Be Strong by Pat Zietlow Miller, illustrated by Jen Hill
When she can't climb the rock wall in gym class, Tanisha does not feel strong. She asks others how to be strong and everyone has some advice for her. Tanisha learns from other that being strong means not giving up, standing up for herself and others, and working towards making a positive difference. For more books on finding inner strength, our list of books about fear and courage will come in handy.
Stillwater and Koo Save the World by Jon Muth
As in his other Stillwater books, Muth's Zen Buddist-inspired message is lear. Kindness will save the world. Koo wakes up one day and tells his uncle Stillwater that he wants to save the world. His wise uncle patiently explains that big change is often accomplished by starting with small tasks like raking the leaves, cleaning one's room and feeding ones's pets. Ages 3 and up.
Malala's Magic Pencil by Malala Yousafzai, illustrated by Kerascoët
In her inspiring, autobiographical picture book, Nobel Peace Prize recipient, Malala Yousafzai, describes how, as a child, she wished for a magic pencil, like the one on a Pakistani TV show. She dreamed of how she would use this pencil to help her community. As she grew up, she learned how to use the power of her own voice to stand up for herself and others. Ages 5 and up.
Manjhi Moves a Mountain by Nancy Churnin, illustrated by Danny Popovici
Dashrath Manjhi lives in a poor village in India, but just on the other side of the mountain is another village where crops flourish, schools educate children and hospitals heal the sick. But the road between villages is 34 miles. Manjhi wants to connect the two villages so they can prosper together. He takes up a chisel and hammer and begins to carve a path through the mountain. It takes him 22 years, but finally the road–all 360 feet of it–is finished. Based on a true story. Ages 5 and up.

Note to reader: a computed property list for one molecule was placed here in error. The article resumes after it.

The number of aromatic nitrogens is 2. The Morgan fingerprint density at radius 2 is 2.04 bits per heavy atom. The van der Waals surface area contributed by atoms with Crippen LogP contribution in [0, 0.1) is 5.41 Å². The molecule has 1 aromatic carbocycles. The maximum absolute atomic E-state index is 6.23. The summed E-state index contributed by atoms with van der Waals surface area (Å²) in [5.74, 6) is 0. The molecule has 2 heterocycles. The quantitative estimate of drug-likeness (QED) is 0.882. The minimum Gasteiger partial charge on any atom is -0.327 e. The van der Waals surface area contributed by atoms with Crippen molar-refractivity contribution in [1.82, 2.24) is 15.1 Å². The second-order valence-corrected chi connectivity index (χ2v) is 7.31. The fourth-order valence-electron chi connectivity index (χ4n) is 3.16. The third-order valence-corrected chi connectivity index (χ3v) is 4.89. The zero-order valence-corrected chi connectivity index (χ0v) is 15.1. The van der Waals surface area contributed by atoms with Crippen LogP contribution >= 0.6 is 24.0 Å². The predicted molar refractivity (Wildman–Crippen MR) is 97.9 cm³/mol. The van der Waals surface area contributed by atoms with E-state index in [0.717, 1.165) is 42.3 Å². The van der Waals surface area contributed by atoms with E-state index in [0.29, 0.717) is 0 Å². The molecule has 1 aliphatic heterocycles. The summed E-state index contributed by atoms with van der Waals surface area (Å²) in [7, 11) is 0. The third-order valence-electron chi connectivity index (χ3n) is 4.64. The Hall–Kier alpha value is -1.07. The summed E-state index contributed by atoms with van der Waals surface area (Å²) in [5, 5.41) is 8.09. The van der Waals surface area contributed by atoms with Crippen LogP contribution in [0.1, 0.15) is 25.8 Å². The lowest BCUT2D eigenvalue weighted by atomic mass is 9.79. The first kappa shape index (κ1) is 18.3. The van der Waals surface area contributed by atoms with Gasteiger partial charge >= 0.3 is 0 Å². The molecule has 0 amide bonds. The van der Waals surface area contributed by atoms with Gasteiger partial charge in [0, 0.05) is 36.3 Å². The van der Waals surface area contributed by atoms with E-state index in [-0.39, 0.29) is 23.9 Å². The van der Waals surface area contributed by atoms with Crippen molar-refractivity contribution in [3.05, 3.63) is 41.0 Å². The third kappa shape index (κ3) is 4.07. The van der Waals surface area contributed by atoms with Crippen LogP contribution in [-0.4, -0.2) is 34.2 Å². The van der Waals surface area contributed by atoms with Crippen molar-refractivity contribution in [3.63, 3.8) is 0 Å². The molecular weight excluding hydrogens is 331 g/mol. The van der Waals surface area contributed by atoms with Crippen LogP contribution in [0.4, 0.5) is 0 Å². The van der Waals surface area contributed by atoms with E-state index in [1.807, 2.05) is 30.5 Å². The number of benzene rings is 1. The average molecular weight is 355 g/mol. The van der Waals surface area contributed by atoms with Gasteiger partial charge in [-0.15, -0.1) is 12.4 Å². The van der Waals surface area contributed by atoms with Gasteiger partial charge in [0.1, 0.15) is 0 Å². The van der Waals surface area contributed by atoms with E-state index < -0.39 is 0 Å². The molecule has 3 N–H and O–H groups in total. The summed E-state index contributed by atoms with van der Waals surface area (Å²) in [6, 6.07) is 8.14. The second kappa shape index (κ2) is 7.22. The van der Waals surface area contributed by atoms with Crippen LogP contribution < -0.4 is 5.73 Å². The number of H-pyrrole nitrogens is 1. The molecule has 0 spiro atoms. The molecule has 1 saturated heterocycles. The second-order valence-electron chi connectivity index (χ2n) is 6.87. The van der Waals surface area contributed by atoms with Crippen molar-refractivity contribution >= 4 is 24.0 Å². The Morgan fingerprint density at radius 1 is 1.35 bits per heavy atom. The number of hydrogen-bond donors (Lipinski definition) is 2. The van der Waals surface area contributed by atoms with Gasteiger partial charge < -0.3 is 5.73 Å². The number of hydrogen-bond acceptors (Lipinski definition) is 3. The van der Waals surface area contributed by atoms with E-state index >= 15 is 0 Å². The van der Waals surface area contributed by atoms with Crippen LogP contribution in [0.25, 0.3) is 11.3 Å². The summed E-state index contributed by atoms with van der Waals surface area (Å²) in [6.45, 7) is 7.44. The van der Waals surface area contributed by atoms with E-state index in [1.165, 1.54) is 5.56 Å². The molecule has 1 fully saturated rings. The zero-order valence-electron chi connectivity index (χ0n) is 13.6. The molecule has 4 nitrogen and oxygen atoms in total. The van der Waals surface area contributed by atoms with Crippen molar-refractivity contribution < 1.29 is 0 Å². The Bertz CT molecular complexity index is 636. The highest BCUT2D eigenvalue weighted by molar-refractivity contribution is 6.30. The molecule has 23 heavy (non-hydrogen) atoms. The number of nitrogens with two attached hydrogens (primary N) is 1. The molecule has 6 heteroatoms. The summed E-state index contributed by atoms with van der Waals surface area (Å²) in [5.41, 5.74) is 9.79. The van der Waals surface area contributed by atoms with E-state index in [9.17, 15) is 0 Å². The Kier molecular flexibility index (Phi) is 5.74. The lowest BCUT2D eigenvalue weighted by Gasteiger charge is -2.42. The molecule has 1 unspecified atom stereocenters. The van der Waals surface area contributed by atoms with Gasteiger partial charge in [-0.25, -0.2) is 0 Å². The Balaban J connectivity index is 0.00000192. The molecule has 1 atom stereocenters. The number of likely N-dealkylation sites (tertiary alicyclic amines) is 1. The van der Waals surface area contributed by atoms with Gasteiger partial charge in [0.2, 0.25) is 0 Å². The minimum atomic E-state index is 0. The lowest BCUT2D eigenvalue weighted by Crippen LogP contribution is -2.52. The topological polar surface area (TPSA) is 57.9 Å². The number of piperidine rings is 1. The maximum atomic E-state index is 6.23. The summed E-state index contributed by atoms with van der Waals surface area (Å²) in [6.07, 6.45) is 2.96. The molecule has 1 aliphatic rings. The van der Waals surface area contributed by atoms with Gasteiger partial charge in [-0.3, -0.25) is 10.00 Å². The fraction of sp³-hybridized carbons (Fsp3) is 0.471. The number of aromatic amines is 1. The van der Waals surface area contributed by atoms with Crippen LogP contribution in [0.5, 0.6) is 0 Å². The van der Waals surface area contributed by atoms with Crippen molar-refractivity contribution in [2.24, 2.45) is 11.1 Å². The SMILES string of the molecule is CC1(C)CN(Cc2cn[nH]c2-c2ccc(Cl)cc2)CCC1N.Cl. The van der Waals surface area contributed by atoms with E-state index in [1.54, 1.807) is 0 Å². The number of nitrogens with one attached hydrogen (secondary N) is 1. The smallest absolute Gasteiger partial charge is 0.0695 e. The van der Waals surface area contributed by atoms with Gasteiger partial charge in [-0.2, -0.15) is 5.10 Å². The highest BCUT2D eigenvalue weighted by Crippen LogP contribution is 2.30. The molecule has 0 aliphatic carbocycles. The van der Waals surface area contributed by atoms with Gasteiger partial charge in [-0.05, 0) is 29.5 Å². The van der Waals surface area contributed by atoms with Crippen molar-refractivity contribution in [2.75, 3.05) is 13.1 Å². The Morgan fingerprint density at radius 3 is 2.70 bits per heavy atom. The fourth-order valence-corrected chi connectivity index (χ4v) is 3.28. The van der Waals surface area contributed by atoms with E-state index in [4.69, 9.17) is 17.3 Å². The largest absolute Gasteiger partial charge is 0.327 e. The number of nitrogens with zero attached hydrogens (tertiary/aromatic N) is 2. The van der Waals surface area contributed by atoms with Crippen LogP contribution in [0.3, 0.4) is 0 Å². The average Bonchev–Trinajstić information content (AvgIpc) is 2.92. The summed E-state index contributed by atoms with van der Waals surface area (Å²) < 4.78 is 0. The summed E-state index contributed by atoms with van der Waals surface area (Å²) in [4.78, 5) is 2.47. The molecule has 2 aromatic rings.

All the Way to the Top by Annette Bay Pimentel, illustrated by Nabi H. Ali
In this picture book biography, 8-year-old Jennifer Keelan, born with cerebral palsy, fights to secure passage of the Americans With Disabilities Act. All her life, Keelan has persevered to join in activities, even when others told her she couldn't do it. When politicians ignore Keelan and her fellow activists, she climbs the steps of the Capitol, even though it means crawling the entire way. Although the ADA is a big step forward for inclusion for people with disabilities, the text acknowledges that more work is needed. Ages 4 and up.
The Other Side by Jacqueline Woodson, illustrated by E. B. Lewis
This is a touching book about the payoff for taking risks and making new friends. A fence, both metaphorical and physical, defines the boundary between Annie's white family and Clover's African-American one. Clover's mom has told her not to cross the fence because it is unsafe. Instead, Clover sits on the fence, watching the other girl play. Annie eventually approaches Clover and the two sides begin talking, a friendship is formed and the fence, finally crossed. The final image of a line of girls sitting on the fence points to the idea that the very act of trying something new (in this case making a new friend despite the pressures not to) can lead to profound social change. Ages 5 and up.
The Three Questions by Jon J. Muth
We've read this book out loud many times over the years. I know that as we continue to read it, we will learn to think even more deeply about the answers to the three questions (What is the best time to do things? Who is the most important one? What is the right thing to do?) in terms of how they apply to our own lives, and the book is a great foundation for us to reflect on the importance of doing good deeds and paying attention to the immediate moment. Ages 5 and up.
The Boy Who Harnessed the Wind by William Kamkwamba and Bryan Mealer, illustrated by Elizabeth Zunon
In this picture book autobiography, William Kamkwamba, describes how he helped bring electricity to his village in Malawi. William had to drop out of school because he had no money for the fees, but a picture of a windmill on a book lit a spark in him. He worked hard to research and build a windmill for his impoverished and drought-stricken village. A great growth mindset book, too! Ages 5 and up.